Actually, the extent of the ban is not quite clear -- the vagueness makes it even more threatening. That's why in their letter to President Gora, Senator Dennis Kruse, Senator Travis Holdman, Senator Greg Walker and Representative Jeffrey Thompson ask, "Does the policy forbid science professors from explaining either their support or rejection of intelligent design in answer to student questions about intelligent design in class?" The have set Dr. Gora a deadline of March 24 to give her reply.
The reporter spoke to Discovery Institute vice president John West:
"If Ball State isn't more transparent ... it is risking legislative intervention," West said. "Sen. Kruse is head of the Education Committee, so I believe he has some oversight over ... higher education. In the tool kit of legislators, you have funding ... and you also could have legislation that would create another investigative mechanism, or set up an ombudsman with power to get data and investigate things from outside the university to deal with academic freedom complaints."
In comments to Mr. Slabaugh, Ball State spokesman Tony Proudfoot sought to divert attention from the main point. Referring to questions from the lawmakers about an atheist book that was the centerpiece of another course,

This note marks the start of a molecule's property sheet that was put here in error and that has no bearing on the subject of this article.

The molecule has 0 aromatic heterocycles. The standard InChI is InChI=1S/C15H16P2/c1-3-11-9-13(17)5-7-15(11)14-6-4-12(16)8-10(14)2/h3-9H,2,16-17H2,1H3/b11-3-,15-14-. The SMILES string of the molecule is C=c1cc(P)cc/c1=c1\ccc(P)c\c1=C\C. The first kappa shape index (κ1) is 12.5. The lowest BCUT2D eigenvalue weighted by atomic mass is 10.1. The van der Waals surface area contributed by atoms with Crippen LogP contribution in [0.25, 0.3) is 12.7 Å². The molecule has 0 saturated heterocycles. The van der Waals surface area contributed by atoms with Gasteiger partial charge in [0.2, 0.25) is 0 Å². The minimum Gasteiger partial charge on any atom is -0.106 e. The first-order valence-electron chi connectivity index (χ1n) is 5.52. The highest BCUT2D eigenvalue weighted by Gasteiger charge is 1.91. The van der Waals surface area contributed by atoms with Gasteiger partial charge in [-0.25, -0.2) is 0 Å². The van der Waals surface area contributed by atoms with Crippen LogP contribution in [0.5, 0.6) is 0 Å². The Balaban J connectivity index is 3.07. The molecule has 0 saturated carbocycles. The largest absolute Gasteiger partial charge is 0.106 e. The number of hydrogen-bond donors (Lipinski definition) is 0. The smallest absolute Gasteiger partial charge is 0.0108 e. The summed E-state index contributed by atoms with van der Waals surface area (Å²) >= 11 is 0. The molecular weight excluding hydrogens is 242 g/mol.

Proudfoot said the legislators apparently were referring to Honors 390A, "Dangerous Ideas," which uses a book titled, "What is Your Dangerous Idea?"
One essay in the book is titled "Science Must Destroy Religion." Proudfoot says other essays in the book include these titles: "Science May Be Running Out of Control," "Science Will Never Silence God," and "Religion is the Hope that is Missing in Science."
"This is not a seminar that teaches that 'Science Must Destroy Religion,' " Proudfoot said. "That phrase is simply the title of one four-page essay among 109 others."
Look, let's get real about the book in question, What Is Your Dangerous Idea?, edited by an outspoken atheist, John Brockman. The work has some token contributions from others, but its intent, which is corrosive of faith, is evident from the table of contents, the jacket, the identity of the editor himself. It has an introduction by atheist Steven Pinker, a conclusion by atheist Richard Dawkins, and contributions by, among others, atheist Jerry Coyne, "Marionettes on Genetic Strings."